In order to be able to communicate between two or more transceivers, the radio frequency (RF) signal must be radiated from the antenna of the transmitter with enough power so that it is received and understood by the receiver.
The installation of antennas has the greatest ability to affect whether the communication is successful or not. Antenna installation can be as simple as placing an access point in the middle of a small office, providing full coverage for your company.
Or it can be as complex as installing an assortment of directional antennas, kind of like piecing together a jigsaw puzzle. Do not look at this as something to be afraid of; on the contrary, with proper understanding of antennas and how they function, successfully planning for and installing them in a wireless network will become a skillful and rewarding task.
We will discuss on the different categories and types of antennas and the different ways that they can direct an RF signal. Choosing and installing antennas is like choosing and installing lighting in a home.
When installing home lighting, you have many choices: table lamps, ceiling lighting, narrow or wide beam directional spotlights. In previous article you were introduced to the concept of antennas focusing RF signal.
In this article, we will learn about the different types of antennas and their radiation patterns and how to use the different antennas in different environments. We will also learn that even though we often use light to explain RF radiation, there are differences between the way the two behave.
We will learn about aiming and aligning antennas, and we will learn that what you see is not necessarily what you will get. In addition to learning about antennas, we will learn about the accessories that may be needed for proper antenna installation.
In office environments you may only need to connect the antenna to the access point, and you are done installing the antenna. In outdoor installations you will need special cable and connectors, lightning arrestors and special mounting brackets. We will introduce you to the components necessary for successfully installing an antenna.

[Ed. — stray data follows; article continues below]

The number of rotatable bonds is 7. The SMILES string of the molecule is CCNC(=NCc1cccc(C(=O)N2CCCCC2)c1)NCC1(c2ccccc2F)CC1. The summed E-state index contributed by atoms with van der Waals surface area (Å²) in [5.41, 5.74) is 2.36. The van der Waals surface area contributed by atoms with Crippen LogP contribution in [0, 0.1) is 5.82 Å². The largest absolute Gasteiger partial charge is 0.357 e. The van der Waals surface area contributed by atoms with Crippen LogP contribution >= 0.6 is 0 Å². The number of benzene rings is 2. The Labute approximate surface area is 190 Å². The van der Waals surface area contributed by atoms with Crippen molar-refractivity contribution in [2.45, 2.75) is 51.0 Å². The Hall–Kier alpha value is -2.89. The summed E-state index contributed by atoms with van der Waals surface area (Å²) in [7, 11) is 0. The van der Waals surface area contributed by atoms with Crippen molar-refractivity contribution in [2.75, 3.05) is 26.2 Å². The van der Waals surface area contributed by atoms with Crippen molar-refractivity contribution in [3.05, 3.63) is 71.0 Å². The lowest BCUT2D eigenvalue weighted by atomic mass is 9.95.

To summarize, we will gain the knowledge that will allow to properly select, install, and align antennas. These skills will help to successfully implement a wireless network, whether it is a point-to-point network between two buildings or a network providing wireless coverage throughout an office building.
Active and Passive Gain
In the previous article, we learned that we can increase the signal that is radiated out of the antenna (EIRP) by increasing the output of the transmitter, which in turn increases the amount of power provided to the antenna (Intentional Radiator) and thus the amount of power from the antenna (EIRP).
When the power is increased by some type of electrical device, such as the transmitter or an amplifier, the increase is referred to as active gain . Another method of increasing power is to direct or focus the power.
When power is focused, the amount provided to the antenna does not change. It is the antenna acting like a lens on a flashlight that increases the power output by concentrating the RF signal in a specific direction.
Since the gain from the antenna was created by shaping or concentrating the signal, and not by increasing the overall power, this increase is referred to as passive gain .
When trying to decide whether gain is active or passive, determine whether the gain is due to a total increase in power caused by an electronic device (active gain) or whether it is due to the power being focused or directed (passive gain).
Azimuth and Elevation Chart
There are many types of antennas designed for many different purposes, just as there are many types of lights designed for many different purposes. When purchasing lighting for your home, it is easy to compare two lamps by turning them on and looking at the way each disperses the light.
Unfortunately, it is not possible to compare antennas in the same way. Actual side-by-side comparison requires you to walk around the antenna with an RF meter, take numerous signal measurements, and then plot the measurements either on the ground or on a piece of paper that represents the environment.